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18 December 2017

England’s new Sunderland Bridge renamed Northern Spire

First published18/12/2017
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New Heights from Sunderland Bridge
New Heights: from Sunderland Bridge to Northern Spire

The new Sunderland Bridge - on track to open in the spring - was officially named Northern Spire during a recent event on the bridge.

The official naming followed a week-long public vote in which 10,000 people chose their favourite name from an official list of three names.

Northern Spire received almost half of the votes, according to bridge officials. The other names were Lumen Point (34% of votes) and The Prism which received 17%.
The two-span cable-stayed bridge across the River Wear in northeast England is around 105m high and supported by a single double pylon – resulting in the name chosen. The steel and concrete structure has four vehicle lanes, as well as dedicated cycle and pedestrian routes.

Work started on the bridge in May 2015. The structure is part of a strategic transport plan to link the port of Sunderland and Sunderland city centre with the A19 main road. The 336m steel and concrete bridge is part of 2.8km of new road layout.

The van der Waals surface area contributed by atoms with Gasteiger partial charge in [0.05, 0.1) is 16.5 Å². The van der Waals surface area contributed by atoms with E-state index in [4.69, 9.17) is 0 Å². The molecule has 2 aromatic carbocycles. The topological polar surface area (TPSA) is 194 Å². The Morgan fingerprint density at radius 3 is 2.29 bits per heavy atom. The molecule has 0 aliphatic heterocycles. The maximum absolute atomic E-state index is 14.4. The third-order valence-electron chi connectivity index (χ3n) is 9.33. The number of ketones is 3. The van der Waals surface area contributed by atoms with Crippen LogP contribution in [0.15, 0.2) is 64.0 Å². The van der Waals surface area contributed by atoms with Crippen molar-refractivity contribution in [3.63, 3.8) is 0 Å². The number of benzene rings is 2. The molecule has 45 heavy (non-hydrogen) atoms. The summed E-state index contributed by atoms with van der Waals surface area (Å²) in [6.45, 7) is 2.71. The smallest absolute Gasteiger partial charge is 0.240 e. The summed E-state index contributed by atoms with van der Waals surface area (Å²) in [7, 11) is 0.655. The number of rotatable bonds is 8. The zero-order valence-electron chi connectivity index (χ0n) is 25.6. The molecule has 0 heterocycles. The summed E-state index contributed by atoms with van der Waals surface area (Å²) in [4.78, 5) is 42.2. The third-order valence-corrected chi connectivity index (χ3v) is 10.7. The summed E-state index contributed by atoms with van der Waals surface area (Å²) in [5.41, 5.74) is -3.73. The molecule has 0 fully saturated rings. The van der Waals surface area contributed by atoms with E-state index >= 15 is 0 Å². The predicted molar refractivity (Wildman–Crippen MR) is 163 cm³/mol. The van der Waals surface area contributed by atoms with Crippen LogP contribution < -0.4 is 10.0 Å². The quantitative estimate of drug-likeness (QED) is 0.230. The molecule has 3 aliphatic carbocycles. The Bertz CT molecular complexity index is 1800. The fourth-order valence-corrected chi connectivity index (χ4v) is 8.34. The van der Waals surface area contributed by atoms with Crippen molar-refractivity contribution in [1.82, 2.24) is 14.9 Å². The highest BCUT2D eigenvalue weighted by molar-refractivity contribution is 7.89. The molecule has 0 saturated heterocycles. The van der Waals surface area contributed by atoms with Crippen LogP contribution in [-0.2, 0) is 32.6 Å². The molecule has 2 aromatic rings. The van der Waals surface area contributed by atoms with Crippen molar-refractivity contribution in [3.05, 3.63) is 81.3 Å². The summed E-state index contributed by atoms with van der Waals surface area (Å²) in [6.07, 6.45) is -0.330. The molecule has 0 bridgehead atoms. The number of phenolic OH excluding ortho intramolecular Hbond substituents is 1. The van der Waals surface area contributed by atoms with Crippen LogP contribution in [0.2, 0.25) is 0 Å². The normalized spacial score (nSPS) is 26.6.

“The crossing has been built to last at least 120 years [and] will definitely stand the test of time,” said Ryan Rogan, construction manager for Farrans Construction, part of a joint venture with Victor Buyck Steel Construction to deliver the project on behalf of Sunderland City Council.

Farrans Construction is civil engineering contractor across the UK and Ireland. Victor Buyck, based in Belgium, is a major structural steelwork contractor specialising in bridges. The FVB JV’s design team is led by Buro Happold Engineering and Roughan & O'Donovan, as well as independent checker Ramboll.

Victor Buyck spent a year fabricating the pylon at its canal-side yard in Ghent, Belgium. Apart from the 1,550tonnes tonnes of steel, around 550tonnes of concrete went into making the pylon that, because of its size, had to be constructed in the open air. It was barged across the often-treacherous North Sea to Sunderland.

World Highways published a review of the bridge’s progress earlier this year.

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